I could not believe the news when I was told the Monday after you left us on the Friday. I still remember your inaugral lecture I believe in 1999 not long after I started down at SB which seems like only yesterday. We bumped into each other a number of times over the years I remember your new colour laser printers in your office we battled with trying to get to print out something. The absolutely enormous flat screen TV virtually covering one wall in your house at the time opposite the Cap in Kegworth, you certainly embraced new gadgets and technologies as others have said here. We had conversations over a pint about anything from our common central heating boiler ailments such as thumping noises and depressurisation all the way across the spectrum to patents and epigenetics. Never with any front but as one of us despite having achieved the scientific success some only dream of achieving it did not change your genuine nature. Even though I've ended up in the administration side at the University we both knew at heart I am still a scientist and know how much paperwork gets in the way of getting on with the interesting things like science:) I will miss our chats and jokes and regret not having seen more of you in the recent past the last time being stuck in a traffic jam in Kegworth you got out from your car in front of me wondering what the problem was we chatted through the window and then both sat there in our cars fed up at the snails pace! My profound condolences to Kathy and your daughters the world has lost a great guy who also happened to be a stellar scientist.
We are all deeply saddened by the untimely death of Professor Keith Campbell. Prof. Campbell for many years has been a friend of our Institute, a member of editorial board of the „Animal Science Papers and Reports” journal published by our Institute, as well as a member of International Advisory Board of Centre of Excellence ANIMBIOGEN and ANIMBIOGEN in EU. His frequent visits to our Institute, invitation to which he never declined, were extremely valuable for us both in scientific and organizational aspect. Excellent lectures that he delivered at our Institute, and discussions that we had, were very inspiring for our scientific community, especially for the young researchers.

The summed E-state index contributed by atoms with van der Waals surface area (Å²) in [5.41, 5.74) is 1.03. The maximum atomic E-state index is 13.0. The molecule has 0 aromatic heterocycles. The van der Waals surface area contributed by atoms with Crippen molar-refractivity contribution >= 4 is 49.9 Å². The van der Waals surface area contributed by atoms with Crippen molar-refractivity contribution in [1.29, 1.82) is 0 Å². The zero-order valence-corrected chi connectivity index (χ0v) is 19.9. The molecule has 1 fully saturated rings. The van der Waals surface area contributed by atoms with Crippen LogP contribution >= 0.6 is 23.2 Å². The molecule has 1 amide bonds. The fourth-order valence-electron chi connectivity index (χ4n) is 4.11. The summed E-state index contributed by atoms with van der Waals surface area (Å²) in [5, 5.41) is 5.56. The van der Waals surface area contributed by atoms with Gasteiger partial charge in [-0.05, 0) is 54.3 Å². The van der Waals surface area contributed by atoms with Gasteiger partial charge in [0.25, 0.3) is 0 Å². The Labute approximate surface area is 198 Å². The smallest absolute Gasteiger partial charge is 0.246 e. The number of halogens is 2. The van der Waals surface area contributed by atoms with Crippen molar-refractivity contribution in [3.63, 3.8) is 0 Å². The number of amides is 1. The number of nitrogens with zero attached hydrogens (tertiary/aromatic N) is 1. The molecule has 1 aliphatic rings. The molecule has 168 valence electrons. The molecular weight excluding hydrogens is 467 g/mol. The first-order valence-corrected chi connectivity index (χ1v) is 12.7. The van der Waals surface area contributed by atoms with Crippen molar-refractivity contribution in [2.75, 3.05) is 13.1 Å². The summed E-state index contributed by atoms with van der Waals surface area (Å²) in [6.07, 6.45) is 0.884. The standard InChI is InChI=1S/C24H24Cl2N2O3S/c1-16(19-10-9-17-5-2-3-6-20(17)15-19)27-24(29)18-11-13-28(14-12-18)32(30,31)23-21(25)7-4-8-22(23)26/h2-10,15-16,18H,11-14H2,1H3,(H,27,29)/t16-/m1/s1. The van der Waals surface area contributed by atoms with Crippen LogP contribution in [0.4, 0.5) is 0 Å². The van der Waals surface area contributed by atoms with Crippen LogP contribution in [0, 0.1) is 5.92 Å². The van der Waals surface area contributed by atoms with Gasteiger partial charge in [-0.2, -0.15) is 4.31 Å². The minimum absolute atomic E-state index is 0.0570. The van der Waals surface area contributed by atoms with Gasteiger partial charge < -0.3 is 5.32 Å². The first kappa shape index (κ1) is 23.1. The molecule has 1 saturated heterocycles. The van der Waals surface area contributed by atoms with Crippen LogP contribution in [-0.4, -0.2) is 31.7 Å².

We will remember him as an outstanding scientist, joyful companion of our conversations and discussions, but above all as a man, whose help we could always rely on. The sudden death of Professor Campbell is a tremendous loss for science and we believe that his outstanding contribution to modern development al biology will never be underestimated. Our thoughts are with his wife, daughters and all his family.
It’s been a while since I bumped into Keith in either the corridors of South Lab or the SB car park. He would always take the time ask how Kelly was and how life was developing down in Devon. I can’t remember exactly the last time we spoke; I simply wish I’d lingered just a little longer. A fun, approachable innovator with the ability to share his enthusiasm for life and science with anyone. Will miss you ol’ chap.
I shared a flat with Keith when we were undergraduates at Queen Elizabeth College. A flat with seven students in it! I have many fond memories of that time and the great laughs we had. I regret we never caught up.
My first impression of Keith was his enthusiasm for a good party (SB Christmas 2000). My lasting memories will be his boundless enthusiasm for pretty much everything he was involved in. His kindness, generosity and his down to earth approach. Keith, you'll be missed by everyone who met you and many who didn't.
We had some great times Keith, and I was rocked by the news when I found out a few hours ago. A smart, funny guy who will be missed professionally and personally by so many folk.
A sad and untimely loss- Keith was a great guy to work with, from both sides of the regulatory fence. Professionally and personally, he was unique. He will be very much missed. My condolences to his family and friends.